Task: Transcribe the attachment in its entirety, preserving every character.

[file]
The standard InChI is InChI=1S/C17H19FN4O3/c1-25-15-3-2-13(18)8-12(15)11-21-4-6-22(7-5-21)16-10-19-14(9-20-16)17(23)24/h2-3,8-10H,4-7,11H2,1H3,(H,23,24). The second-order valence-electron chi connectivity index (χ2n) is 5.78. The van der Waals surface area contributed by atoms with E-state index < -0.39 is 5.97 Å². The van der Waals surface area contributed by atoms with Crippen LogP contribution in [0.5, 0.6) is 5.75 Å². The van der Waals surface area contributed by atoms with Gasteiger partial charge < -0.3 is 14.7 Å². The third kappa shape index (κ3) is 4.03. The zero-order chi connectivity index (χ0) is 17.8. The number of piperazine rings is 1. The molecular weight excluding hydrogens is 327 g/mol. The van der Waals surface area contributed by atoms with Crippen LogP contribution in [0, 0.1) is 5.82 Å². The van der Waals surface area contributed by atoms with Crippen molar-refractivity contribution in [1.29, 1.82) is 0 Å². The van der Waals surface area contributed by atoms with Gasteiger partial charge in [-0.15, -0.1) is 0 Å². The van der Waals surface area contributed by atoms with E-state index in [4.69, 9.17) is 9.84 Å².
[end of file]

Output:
The standard InChI is InChI=1S/C17H19FN4O3/c1-25-15-3-2-13(18)8-12(15)11-21-4-6-22(7-5-21)16-10-19-14(9-20-16)17(23)24/h2-3,8-10H,4-7,11H2,1H3,(H,23,24). The second-order valence-electron chi connectivity index (χ2n) is 5.78. The van der Waals surface area contributed by atoms with E-state index < -0.39 is 5.97 Å². The van der Waals surface area contributed by atoms with Crippen LogP contribution in [0.5, 0.6) is 5.75 Å². The van der Waals surface area contributed by atoms with Gasteiger partial charge < -0.3 is 14.7 Å². The third kappa shape index (κ3) is 4.03. The zero-order chi connectivity index (χ0) is 17.8. The number of piperazine rings is 1. The molecular weight excluding hydrogens is 327 g/mol. The van der Waals surface area contributed by atoms with Crippen LogP contribution in [0, 0.1) is 5.82 Å². The van der Waals surface area contributed by atoms with Crippen molar-refractivity contribution in [1.29, 1.82) is 0 Å². The van der Waals surface area contributed by atoms with Gasteiger partial charge in [-0.15, -0.1) is 0 Å². The van der Waals surface area contributed by atoms with E-state index in [4.69, 9.17) is 9.84 Å².